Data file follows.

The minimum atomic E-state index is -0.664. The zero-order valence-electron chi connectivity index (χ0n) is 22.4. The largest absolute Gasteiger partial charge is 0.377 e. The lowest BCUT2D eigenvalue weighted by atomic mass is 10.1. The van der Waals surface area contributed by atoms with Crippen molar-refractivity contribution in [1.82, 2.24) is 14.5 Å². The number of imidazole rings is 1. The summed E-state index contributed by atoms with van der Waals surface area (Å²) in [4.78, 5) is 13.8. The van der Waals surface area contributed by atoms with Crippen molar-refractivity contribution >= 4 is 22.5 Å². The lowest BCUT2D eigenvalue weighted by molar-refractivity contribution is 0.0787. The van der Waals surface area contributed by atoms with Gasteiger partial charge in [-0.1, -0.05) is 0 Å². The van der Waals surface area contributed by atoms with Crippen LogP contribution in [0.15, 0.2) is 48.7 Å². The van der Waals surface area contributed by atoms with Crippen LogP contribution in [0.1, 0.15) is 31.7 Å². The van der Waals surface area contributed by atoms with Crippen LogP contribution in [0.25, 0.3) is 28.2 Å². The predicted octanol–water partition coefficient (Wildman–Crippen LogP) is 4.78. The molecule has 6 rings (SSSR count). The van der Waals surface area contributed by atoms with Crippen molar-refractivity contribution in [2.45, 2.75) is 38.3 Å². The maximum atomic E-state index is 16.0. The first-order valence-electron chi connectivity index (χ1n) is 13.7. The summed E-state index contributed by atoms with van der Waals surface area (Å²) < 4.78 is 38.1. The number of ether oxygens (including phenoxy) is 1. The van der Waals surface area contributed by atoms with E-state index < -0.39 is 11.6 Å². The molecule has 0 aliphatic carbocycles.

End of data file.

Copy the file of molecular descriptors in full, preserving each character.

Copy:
The minimum atomic E-state index is -0.664. The zero-order valence-electron chi connectivity index (χ0n) is 22.4. The largest absolute Gasteiger partial charge is 0.377 e. The lowest BCUT2D eigenvalue weighted by atomic mass is 10.1. The van der Waals surface area contributed by atoms with Crippen molar-refractivity contribution in [1.82, 2.24) is 14.5 Å². The number of imidazole rings is 1. The summed E-state index contributed by atoms with van der Waals surface area (Å²) in [4.78, 5) is 13.8. The van der Waals surface area contributed by atoms with Crippen molar-refractivity contribution >= 4 is 22.5 Å². The lowest BCUT2D eigenvalue weighted by molar-refractivity contribution is 0.0787. The van der Waals surface area contributed by atoms with Gasteiger partial charge in [-0.1, -0.05) is 0 Å². The van der Waals surface area contributed by atoms with Crippen LogP contribution in [0.15, 0.2) is 48.7 Å². The van der Waals surface area contributed by atoms with Crippen LogP contribution in [0.1, 0.15) is 31.7 Å². The van der Waals surface area contributed by atoms with Crippen LogP contribution in [0.25, 0.3) is 28.2 Å². The predicted octanol–water partition coefficient (Wildman–Crippen LogP) is 4.78. The molecule has 6 rings (SSSR count). The van der Waals surface area contributed by atoms with Crippen molar-refractivity contribution in [2.45, 2.75) is 38.3 Å². The maximum atomic E-state index is 16.0. The first-order valence-electron chi connectivity index (χ1n) is 13.7. The summed E-state index contributed by atoms with van der Waals surface area (Å²) < 4.78 is 38.1. The number of ether oxygens (including phenoxy) is 1. The van der Waals surface area contributed by atoms with E-state index < -0.39 is 11.6 Å². The molecule has 0 aliphatic carbocycles.